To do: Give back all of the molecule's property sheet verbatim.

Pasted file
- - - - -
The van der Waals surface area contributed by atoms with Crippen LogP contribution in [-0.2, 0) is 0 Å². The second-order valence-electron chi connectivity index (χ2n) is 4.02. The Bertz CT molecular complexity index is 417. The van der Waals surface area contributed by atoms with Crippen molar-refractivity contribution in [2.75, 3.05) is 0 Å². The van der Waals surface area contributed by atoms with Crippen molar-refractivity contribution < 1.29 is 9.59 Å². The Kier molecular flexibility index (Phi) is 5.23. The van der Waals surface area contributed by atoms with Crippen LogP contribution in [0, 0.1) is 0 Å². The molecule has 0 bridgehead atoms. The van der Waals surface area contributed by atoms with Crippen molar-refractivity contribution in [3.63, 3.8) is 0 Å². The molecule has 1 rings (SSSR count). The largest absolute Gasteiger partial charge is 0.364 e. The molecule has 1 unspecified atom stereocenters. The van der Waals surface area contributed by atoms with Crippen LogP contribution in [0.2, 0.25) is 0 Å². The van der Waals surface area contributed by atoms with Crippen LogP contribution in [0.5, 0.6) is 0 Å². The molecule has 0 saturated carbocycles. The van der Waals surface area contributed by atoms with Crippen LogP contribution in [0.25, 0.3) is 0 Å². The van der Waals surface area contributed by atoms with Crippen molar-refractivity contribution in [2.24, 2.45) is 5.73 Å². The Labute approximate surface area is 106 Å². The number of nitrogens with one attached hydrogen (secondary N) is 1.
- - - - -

The van der Waals surface area contributed by atoms with Crippen LogP contribution in [-0.2, 0) is 0 Å². The second-order valence-electron chi connectivity index (χ2n) is 4.02. The Bertz CT molecular complexity index is 417. The van der Waals surface area contributed by atoms with Crippen molar-refractivity contribution in [2.75, 3.05) is 0 Å². The van der Waals surface area contributed by atoms with Crippen molar-refractivity contribution < 1.29 is 9.59 Å². The Kier molecular flexibility index (Phi) is 5.23. The van der Waals surface area contributed by atoms with Crippen LogP contribution in [0, 0.1) is 0 Å². The molecule has 0 bridgehead atoms. The van der Waals surface area contributed by atoms with Crippen molar-refractivity contribution in [3.63, 3.8) is 0 Å². The molecule has 1 rings (SSSR count). The largest absolute Gasteiger partial charge is 0.364 e. The molecule has 1 unspecified atom stereocenters. The van der Waals surface area contributed by atoms with Crippen LogP contribution in [0.2, 0.25) is 0 Å². The van der Waals surface area contributed by atoms with Crippen LogP contribution in [0.5, 0.6) is 0 Å². The molecule has 0 saturated carbocycles. The van der Waals surface area contributed by atoms with Crippen LogP contribution in [0.25, 0.3) is 0 Å². The van der Waals surface area contributed by atoms with Crippen molar-refractivity contribution in [2.24, 2.45) is 5.73 Å². The Labute approximate surface area is 106 Å². The number of nitrogens with one attached hydrogen (secondary N) is 1.